4. Posted September 18, 2007 at 9:40 am | Permalink

    @Mack believe me there is a lot of competition for the keyword “star wars” and “video game”, not a lot comes from google, but more from people all over the place linking to it. My point is that it was enough of a niche for people to get it on the front page of digg, thats the small passionate niche.

    @Gregg great point on not wanting to stay niche, but I guess sometimes thing move to mainstream by being elevated by the passionate niche. Kitten War was a niche, ended up on the Colbert report.

  5. Posted September 19, 2007 at 11:54 am | Permalink

    Web 2.0 tools have allowed the scaling of viral marketing activities to niches, because it has dramatically reduced the publishing and distribution costs. You needed to go mass market in a monolithic TV world, but each blog can cater to 50 people, because the cost of that blog is close to zero. This dynamic changes fundamentally how we think about reaching consumers and catering to their interests.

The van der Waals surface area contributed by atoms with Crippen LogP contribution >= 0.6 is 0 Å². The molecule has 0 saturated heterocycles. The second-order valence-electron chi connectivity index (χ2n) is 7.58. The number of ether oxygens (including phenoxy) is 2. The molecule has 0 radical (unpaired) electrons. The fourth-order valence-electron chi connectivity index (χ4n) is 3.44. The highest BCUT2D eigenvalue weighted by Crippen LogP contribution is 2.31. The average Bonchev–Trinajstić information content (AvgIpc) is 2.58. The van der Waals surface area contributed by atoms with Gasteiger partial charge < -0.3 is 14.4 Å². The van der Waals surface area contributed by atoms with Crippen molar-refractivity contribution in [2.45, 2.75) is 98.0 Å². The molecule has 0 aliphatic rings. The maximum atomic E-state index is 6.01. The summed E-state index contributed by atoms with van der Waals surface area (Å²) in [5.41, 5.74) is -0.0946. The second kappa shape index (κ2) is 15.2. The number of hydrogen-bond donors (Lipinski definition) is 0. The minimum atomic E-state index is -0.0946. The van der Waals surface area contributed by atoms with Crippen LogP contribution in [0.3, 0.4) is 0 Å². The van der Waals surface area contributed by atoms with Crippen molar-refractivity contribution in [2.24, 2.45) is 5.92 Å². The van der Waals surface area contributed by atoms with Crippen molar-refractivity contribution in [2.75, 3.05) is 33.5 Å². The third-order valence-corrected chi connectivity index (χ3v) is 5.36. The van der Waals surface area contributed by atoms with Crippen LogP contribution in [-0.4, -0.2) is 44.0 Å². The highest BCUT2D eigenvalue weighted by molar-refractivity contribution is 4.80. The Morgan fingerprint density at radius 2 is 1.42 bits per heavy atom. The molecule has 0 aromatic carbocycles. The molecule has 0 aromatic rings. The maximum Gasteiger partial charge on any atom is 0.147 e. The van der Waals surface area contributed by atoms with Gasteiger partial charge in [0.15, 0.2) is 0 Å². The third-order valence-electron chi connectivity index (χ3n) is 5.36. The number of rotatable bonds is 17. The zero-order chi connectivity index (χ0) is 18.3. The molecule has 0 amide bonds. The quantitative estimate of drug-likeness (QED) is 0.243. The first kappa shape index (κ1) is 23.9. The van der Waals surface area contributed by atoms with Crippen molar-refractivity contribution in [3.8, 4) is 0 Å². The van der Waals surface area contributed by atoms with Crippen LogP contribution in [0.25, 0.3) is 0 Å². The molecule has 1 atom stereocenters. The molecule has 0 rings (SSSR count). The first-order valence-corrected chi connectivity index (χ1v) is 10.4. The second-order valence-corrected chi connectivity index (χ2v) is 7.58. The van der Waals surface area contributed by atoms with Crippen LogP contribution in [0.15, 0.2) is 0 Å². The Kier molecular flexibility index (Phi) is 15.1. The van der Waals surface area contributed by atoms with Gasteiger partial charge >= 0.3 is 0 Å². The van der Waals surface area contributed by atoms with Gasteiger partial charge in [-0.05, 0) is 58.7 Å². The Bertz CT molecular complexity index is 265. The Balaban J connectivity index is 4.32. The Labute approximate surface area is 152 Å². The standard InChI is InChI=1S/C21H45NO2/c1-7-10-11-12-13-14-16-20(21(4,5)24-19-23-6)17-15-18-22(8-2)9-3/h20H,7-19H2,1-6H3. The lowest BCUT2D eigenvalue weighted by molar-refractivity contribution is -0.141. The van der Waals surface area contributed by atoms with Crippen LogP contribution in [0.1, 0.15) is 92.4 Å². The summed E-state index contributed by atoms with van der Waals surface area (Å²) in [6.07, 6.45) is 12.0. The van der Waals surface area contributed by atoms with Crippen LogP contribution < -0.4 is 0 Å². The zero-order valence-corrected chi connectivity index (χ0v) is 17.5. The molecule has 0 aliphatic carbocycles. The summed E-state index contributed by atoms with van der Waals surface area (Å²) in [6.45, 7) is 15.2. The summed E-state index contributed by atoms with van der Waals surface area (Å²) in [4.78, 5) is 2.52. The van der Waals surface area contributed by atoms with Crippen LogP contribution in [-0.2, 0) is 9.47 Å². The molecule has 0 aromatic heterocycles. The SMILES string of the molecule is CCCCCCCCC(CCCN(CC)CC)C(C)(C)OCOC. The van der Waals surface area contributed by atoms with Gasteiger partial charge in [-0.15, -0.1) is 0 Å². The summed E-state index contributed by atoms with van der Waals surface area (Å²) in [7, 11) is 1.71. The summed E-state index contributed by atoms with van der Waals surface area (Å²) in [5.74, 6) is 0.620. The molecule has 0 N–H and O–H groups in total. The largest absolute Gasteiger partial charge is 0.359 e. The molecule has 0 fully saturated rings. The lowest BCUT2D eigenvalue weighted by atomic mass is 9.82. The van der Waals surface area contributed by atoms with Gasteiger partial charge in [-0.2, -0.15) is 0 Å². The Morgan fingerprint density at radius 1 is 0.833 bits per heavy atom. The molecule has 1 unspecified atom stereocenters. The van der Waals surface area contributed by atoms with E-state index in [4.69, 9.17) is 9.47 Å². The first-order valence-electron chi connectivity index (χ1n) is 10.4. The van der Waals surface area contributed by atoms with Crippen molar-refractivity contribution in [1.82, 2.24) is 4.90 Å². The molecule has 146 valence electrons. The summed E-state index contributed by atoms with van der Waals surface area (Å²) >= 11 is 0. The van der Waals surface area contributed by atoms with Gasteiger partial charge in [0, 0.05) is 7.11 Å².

6. ThomasK
    Posted September 27, 2007 at 1:54 am | Permalink

    Viral marketing is a powerful tool, but a large number of viral campaigns fall apart in the initial steps. I read a good article “A Case Study of a Viral Post“. One of the most important things is to get your viral campaing noticed on big sites/media in order for it to spread efficiently in ‘influential ripples’.

  7. Posted October 9, 2008 at 6:37 pm | Permalink

    Good in-depth analysis here.

    I did a case study for one of my clients and it’s fun to take someone else’s site and enthusiasm and watch them “go to town” on the niche.

    We did things a little differently here since her niche wasn’t that “niche-y” as you say, but rather a widespread and popular sport/hobby full of enthusiasts..

    Our Niche Marketing Case Study is at if you care to comment..

    Some things I learned from doing this case study was Google External’s tool can be pretty misleading unless you know exactly what information they’re giivng you. (PPC info, mostly)

    Stop on over and tell me what you think of the 5 post series.

    BTW, I also agree with you about the viral aspect of having a tight niche site, because that’s what makes it an “authority” and makes it get linked to and talked about etc…thereby making it experience viral growth..

    Thanks for emphasizing that aspect of niche marketing, didn’t occur to me before but makes more sense now.